Circadian clocks allow anticipation of daily environmental changes [ 1 ]. The suprachiasmatic nucleus (SCN) houses the master clock, but clocks are also widely expressed elsewhere in the body [ 1 ]. Although some peripheral clocks have established roles [ 1 ], it is unclear what local brain clocks do [ 2, 3 ]. We tested the contribution of one putative local clock in mouse histaminergic neurons in the tuberomamillary nucleus to the regulation of the sleep-wake cycle. Histaminergic neurons are silent during sleep, and start firing after wake onset [ 4–6 ]; the released histamine, made by the enzyme histidine decarboxylase (HDC), enhances wakefulness [ 7–11 ]. We found that hdc gene expression varies with time of day. Selectively deleting the Bmal1 (also known as Arntl or Mop3 [ 12 ]) clock gene from histaminergic cells removes this variation, producing higher HDC expression and brain histamine levels during the day. The consequences include more fragmented sleep, prolonged wake at night, shallower sleep depth (lower nonrapid eye movement [NREM] δ power), increased NREM-to-REM transitions, hindered recovery sleep after sleep deprivation, and impaired memory. Removing BMAL1 from histaminergic neurons does not, however, affect circadian rhythms. We propose that for mammals with polyphasic/nonwake consolidating sleep, the local BMAL1-dependent clock directs appropriately timed declines and increases in histamine biosynthesis to produce an appropriate balance of wake and sleep within the overall daily cycle of rest and activity specified by the SCN.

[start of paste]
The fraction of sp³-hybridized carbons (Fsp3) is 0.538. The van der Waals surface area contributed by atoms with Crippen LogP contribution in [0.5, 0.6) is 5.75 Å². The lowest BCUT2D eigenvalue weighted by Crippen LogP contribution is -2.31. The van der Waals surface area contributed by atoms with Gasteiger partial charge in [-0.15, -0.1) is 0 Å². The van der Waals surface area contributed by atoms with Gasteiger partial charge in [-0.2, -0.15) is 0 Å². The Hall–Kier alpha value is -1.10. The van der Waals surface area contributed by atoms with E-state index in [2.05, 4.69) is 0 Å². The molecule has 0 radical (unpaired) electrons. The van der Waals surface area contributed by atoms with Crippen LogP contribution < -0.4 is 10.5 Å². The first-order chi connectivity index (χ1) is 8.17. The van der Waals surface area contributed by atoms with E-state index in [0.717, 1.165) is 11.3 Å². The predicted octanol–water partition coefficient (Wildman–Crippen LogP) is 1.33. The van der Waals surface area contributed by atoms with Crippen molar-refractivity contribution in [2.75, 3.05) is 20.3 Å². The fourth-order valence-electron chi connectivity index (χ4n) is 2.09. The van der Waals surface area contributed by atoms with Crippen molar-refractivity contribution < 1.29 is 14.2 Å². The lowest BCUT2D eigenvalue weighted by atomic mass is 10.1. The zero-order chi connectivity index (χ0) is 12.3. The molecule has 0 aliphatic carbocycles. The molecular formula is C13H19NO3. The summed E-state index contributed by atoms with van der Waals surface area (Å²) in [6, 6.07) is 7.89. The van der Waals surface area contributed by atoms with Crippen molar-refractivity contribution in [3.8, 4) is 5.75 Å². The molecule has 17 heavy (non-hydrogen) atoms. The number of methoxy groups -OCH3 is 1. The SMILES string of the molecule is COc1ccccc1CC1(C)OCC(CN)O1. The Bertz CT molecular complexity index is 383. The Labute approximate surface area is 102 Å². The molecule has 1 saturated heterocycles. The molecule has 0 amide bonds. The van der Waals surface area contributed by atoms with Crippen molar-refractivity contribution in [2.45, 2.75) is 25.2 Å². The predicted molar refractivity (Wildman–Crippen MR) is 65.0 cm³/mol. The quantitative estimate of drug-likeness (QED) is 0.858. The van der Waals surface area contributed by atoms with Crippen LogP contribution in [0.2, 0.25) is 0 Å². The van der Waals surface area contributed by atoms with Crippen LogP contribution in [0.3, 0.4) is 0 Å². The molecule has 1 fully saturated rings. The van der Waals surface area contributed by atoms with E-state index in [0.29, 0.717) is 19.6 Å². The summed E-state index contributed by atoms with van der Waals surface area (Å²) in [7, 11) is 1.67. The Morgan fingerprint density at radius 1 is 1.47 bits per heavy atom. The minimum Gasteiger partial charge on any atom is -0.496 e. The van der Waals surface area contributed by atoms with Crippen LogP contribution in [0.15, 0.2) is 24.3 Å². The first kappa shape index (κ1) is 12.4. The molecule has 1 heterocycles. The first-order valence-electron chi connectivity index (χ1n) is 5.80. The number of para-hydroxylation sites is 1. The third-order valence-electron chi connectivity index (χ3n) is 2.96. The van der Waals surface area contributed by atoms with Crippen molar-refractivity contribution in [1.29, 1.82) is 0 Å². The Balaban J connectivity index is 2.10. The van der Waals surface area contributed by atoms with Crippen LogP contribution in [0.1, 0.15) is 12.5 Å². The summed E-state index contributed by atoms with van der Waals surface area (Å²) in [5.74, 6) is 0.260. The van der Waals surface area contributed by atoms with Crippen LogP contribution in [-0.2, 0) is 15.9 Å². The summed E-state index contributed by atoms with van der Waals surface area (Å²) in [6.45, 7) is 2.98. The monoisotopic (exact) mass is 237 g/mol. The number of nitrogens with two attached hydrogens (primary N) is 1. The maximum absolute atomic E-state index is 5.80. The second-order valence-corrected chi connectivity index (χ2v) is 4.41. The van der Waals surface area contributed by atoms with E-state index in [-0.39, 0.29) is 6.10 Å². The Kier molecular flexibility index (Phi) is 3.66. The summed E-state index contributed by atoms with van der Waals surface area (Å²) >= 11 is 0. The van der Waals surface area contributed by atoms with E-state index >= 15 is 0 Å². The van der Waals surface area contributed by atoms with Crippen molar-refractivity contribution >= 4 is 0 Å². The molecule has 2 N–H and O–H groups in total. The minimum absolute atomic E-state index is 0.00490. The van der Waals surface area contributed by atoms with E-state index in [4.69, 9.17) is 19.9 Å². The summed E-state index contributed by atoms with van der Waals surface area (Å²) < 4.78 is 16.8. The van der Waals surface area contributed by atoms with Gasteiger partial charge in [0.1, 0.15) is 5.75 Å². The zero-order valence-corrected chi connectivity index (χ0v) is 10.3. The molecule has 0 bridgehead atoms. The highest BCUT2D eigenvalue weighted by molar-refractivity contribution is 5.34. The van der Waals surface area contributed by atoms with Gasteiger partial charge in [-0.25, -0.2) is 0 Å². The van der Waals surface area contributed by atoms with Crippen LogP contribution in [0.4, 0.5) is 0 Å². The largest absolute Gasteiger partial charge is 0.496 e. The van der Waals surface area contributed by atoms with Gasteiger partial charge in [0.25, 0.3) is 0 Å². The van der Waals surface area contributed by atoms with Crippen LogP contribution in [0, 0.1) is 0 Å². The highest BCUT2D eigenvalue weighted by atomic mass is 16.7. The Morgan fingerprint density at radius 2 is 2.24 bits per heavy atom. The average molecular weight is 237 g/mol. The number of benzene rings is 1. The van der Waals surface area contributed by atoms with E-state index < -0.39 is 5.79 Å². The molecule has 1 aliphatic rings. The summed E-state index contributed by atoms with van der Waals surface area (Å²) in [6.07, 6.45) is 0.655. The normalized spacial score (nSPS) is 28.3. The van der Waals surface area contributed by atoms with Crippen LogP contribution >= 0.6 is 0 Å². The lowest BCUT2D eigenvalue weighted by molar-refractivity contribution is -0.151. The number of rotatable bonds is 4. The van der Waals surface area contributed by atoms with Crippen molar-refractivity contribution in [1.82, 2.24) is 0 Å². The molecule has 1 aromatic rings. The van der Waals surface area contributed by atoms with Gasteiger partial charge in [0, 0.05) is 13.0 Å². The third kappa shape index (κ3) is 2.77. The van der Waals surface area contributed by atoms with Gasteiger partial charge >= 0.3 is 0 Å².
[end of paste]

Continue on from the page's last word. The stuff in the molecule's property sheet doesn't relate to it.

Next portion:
• Journal article
    Ruz ID, Schultz SR, 2014,

    Localising and classifying neurons from high density MEA recordings

    , JOURNAL OF NEUROSCIENCE METHODS, Vol: 233, Pages: 115-128, ISSN: 0165-0270